Journalist, producer and media consultant mixing it up for TV, online, newspapers and magazines. I cover travel, lifestyle, trends, design and people. Mainly. This is the HQ for previous work, and an introduction to current. I work all over the world and live on a farm in Cadiz which I write about intermittently at somewheresville.org.
It all looked very possible in Sol, Madrid on January 31: Podemos could just rise and rise and win Spain’s general election. It might be led by geeky, scruffy, and Montero-aside, 30-something intellectuals, but if you’d done a casting call for a diverse crowd, you wouldn’t have got better than this, with its concrete-coiffed elderly women arm-in-arm, parents and teenage kids filming an historic day out on i-Phones, fathers bearing babies on their shoulders, liberally pierced students with dogs, snogging couples, labour groups arrived on buses from all over. It was a motley crew but a united one; everyone knew the slogans, and the roar of ‘Pres-i-den-te! Pres-i-den-te!’ was joyous and fervent as Pablo Iglesias bounded onstage, and accompanied by energetic pumping fists.
This breadth of appeal has surprised the detractors, but backs up the polls that put Iglesias and Podemos only just behind Rajoy and the ruling, right-wing PP, and the traditional opposition, the Spanish Socialist Workers’ Party, the PSOE. There are many in Spain willing to back Podemos simply to break the political stranglehold, the incessant debate between the PSOE and PP over which has been the more corrupt, and get on with moving forward.
Youth, is the big appeal, along with the attendant prospect of change. The PSOE responded to the Podemos threat by fielding Pedro Sanchez, a 42-year-old, not dissimilar in appearance to a young Ray Liotta to replace former leader 63-year-old Alfredo Rubalcaba. He moves around fast, top button undone, but is essentially a younger leader serving up the same ideas. Podemos is a different sort of animal, something new. The party is headed by polite and clever people your mother would like, but at the same time gives of an air of something naughtily radical. It has come from somewhere different, I mean to say from a world where academics sit round discussing politics as philosophy over coffee, but that could just as well be nowhere, given the fact the party has only been in existence since January 2014. They have successfully built grassroots support via regional circles, capitalising on a general feeling of frustration and disenfranchisement. With a name that references both Nike and Bob the Builder there’s the suggestion Podemos offers new capabilities and new ideas.
Of course here is where it gets a little more complicated. Their objectives are quite clear – they want to consolidate the disparate elements of the country’s left, lower the age of retirement to 60, raise the minimum wage and introduce a maximum wage, implement 35-hr working weeks, nationalise banks and utility companies, ensure free education for all, break the ties between church and state, ensure politicians have no immunity from justice, stand up against the controlling triumvirate of European Union, BCE and FMI, guarantee the right for gay marriage and abortions, and introduce higher penalties for the mistreatment of animals – but their methods, are of course untested.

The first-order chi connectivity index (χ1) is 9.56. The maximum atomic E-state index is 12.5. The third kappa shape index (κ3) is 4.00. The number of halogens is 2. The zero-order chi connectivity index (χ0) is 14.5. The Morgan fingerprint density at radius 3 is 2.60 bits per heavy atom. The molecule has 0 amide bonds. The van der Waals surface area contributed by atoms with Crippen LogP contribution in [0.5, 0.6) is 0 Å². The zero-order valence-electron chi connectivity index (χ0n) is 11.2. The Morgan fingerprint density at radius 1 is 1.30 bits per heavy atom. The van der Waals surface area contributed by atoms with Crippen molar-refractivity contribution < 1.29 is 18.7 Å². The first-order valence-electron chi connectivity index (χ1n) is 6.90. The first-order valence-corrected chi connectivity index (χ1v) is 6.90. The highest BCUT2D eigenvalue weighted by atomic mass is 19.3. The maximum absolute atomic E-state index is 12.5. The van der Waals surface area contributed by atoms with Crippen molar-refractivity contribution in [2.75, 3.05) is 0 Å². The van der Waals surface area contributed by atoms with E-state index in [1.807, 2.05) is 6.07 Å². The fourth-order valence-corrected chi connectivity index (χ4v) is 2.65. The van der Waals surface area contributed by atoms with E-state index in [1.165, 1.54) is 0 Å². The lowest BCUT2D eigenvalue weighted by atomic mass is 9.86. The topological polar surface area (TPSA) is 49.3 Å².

The first test for Podemos is the first of the regional elections on Sunday (March 22). It happens to be in Andalucia, and as Spain’s second largest autonomous region with just under 18% of the total population, the results will be a fascinating indicator of a changing Spain. It is a PSOE stronghold – and has been since the return of a democratic system in the 1970s – with the forceful Susana Diaz currently heading the Junta; the Podemos candidate – only elected to the post last month – is the 33-year-old Teresa Rodriguez.
There are inherent factors that should be both advantageous and disadvantageous to Podemos: left-right divides and political loyalties are so well entrenched across Andalucia that most villages have double the number of drinking establishments needed because socialists won’t drink in PP bars and vice-versa; it is predominantly rural, and a bastion of taurino culture, plus 34.6% of the population is unemployed. So how will the party’s distinctly urban, intellectual, quite frankly trendy ideas play into this?
Latest polls show Podemos with around 15% of the vote, third between the two traditional rivals, but a scoop that would leave PSOE without an absolute majority. So this is where it could get very interesting. Would or could Podemos consider being part of a coalition? And if it does, will it lose its ace in the pack, the very quality that has seen it rise from nowhere in 18 months, its critical independence?